NEW: Tranquility Snow Labyrinth

snow labyrinth

NEW: Tranquility Snow Labyrinth

A meditation labyrinth is a spiral walking path. Typically created outdoors, it can be made out of grasses, stone, or herbs among other natural things. The Ely Winter Festival Snow Labyrinth created by Tranquility Wellness Center owner, Jaime Brennan, and volunteers, as you might guess, this time of year is made out of snow. It is similar to a maze but with no wrong turns, one enters the single-line path and walks to the center then back out again. The Tranquility Snow Labyrinth is available to walk while the park is open.

The labyrinth has been used in meditation practices across the planet for over 4,000 years. Following the labyrinth’s path is a walking meditation – for some it is a welcome alternative to the “sit and be quiet” style of meditation. Benefits of walking the labyrinth can include:

  • quieting the mind
  • reducing stress
  • gaining clarity and insight
  • helping to put our lives in perspective
  • finding calm in times of life transition
  • use as a creative or spiritual problem solving tool
  • helping resolve inner discomfort caused by disturbing emotions or unfortunate events
  • finding your back to center

To help locate labyrinths that may be near you the Labyrinth Society and Veriditas have collaborated on a website called the World-Wide Labyrinth Locator .

How to use the labyrinth

You can simply enjoy the opportunity to experience the labyrinth or enter with an intention.

  • Leave plenty of space between you and the person ahead of you. If entering with an intention clearly state your intention internally “I want a solution to my problem with…”
  • Center yourself by taking several deep breaths.
  • You may say a prayer and acknowledge the meditative or spiritual journey you are about to take.
  • Begin your walk. The first step sets the pace for your walk. It can be fast or slow. Choose your intention for the walk. Are you being spiritual, reflective, mindful, playful, creative or something else? If you’re problem solving, your walk becomes a meditation when you surrender all your problems and just walk. Other parts of you now have a chance to process your request of a solution.If you are very upset: fast walking in lets the emotions dissipate easier. Most people try slowing down their mind by slower walking, relying on the mind and body reflection.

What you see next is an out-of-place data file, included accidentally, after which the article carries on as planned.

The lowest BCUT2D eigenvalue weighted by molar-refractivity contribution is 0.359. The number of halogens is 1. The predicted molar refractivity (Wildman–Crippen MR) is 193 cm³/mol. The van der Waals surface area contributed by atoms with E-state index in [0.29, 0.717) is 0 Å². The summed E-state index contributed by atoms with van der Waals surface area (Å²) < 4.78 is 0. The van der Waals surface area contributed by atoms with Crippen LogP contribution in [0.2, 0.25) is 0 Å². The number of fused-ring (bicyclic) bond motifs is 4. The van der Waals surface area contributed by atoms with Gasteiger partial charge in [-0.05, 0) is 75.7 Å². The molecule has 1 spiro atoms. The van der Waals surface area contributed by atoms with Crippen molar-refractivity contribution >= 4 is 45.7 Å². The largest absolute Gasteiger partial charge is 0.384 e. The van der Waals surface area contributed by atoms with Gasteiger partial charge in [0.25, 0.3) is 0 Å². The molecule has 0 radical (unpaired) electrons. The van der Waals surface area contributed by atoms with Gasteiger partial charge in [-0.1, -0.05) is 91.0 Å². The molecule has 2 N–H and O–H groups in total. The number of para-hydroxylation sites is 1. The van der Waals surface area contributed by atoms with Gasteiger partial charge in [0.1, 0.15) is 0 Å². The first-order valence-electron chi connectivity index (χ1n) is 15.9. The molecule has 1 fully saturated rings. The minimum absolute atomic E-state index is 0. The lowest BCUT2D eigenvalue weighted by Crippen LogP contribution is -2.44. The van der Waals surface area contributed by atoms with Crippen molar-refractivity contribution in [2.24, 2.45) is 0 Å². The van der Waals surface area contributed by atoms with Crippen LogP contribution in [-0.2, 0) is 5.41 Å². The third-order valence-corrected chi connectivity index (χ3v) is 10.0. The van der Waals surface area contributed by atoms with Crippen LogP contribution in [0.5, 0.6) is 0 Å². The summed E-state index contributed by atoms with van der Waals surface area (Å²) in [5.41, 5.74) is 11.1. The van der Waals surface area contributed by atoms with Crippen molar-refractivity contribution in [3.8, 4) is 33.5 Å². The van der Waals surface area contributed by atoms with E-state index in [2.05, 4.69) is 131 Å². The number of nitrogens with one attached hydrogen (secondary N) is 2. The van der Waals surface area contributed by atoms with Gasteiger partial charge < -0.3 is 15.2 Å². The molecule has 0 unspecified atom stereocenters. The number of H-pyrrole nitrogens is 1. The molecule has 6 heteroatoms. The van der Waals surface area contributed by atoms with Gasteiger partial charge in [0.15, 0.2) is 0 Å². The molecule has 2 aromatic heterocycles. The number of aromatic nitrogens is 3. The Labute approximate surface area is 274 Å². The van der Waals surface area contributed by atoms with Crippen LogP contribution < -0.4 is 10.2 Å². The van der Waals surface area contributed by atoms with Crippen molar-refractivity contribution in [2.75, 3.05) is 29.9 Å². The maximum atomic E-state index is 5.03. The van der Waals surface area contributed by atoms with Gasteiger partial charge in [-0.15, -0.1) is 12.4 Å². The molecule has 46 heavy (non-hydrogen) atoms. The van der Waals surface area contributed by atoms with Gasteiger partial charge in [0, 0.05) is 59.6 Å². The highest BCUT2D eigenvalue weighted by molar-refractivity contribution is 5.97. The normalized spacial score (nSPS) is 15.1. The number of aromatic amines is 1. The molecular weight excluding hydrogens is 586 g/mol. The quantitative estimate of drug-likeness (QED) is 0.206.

• Continue to walk. Keep your mind quiet, and still pestering thoughts each time they arise. Concentrate on the placement of one foot before the other and rhythmic, gentle and regular breathing.If you’re problem solving, walk as you didn’t have any problems at all, let it all go. Surrender to the activity of attentive walking. Let the burden (your problem) fall off your shoulders. Various parts of your being are now processing your wish for solution. All you have to do is to let it incubate and not interfere, let it be and let go of any expectations. Continue to walk as you didn’t have any problems at all, let it all go.
  • If you’re going on a spiritual journey or seeking creative inspiration, again let it all go and just surrender to the experience of walking the labyrinth.
  • Pause on reaching the center. You may stop here for a while, sit or lay down if you feel like it and meditate or reflect. The main thing is to let yourself surrender totally to your inner process. It feels so good to have all the time you need.If you don’t have a problem, question or quest for inspiration, just sit quietly and let things be.
  • Walk out. When you are ready, be mindful of those that maybe on their way in and wait if you have a chance, or you may begin walking out. Accept the insights and gifts you may have received. Adopting a sense of gratitude will always facilitate resolutions. Offer your thanks for what you have learned.

Please let us know what you thought of your experience by stopping by Tranquility Wellness Center during regular hours; Tuesday and Thursday 1pm – 6pm, Wednesday and Friday 1pm – 5pm. We have hopes of creating a permanent warmer season labyrinth in Ely.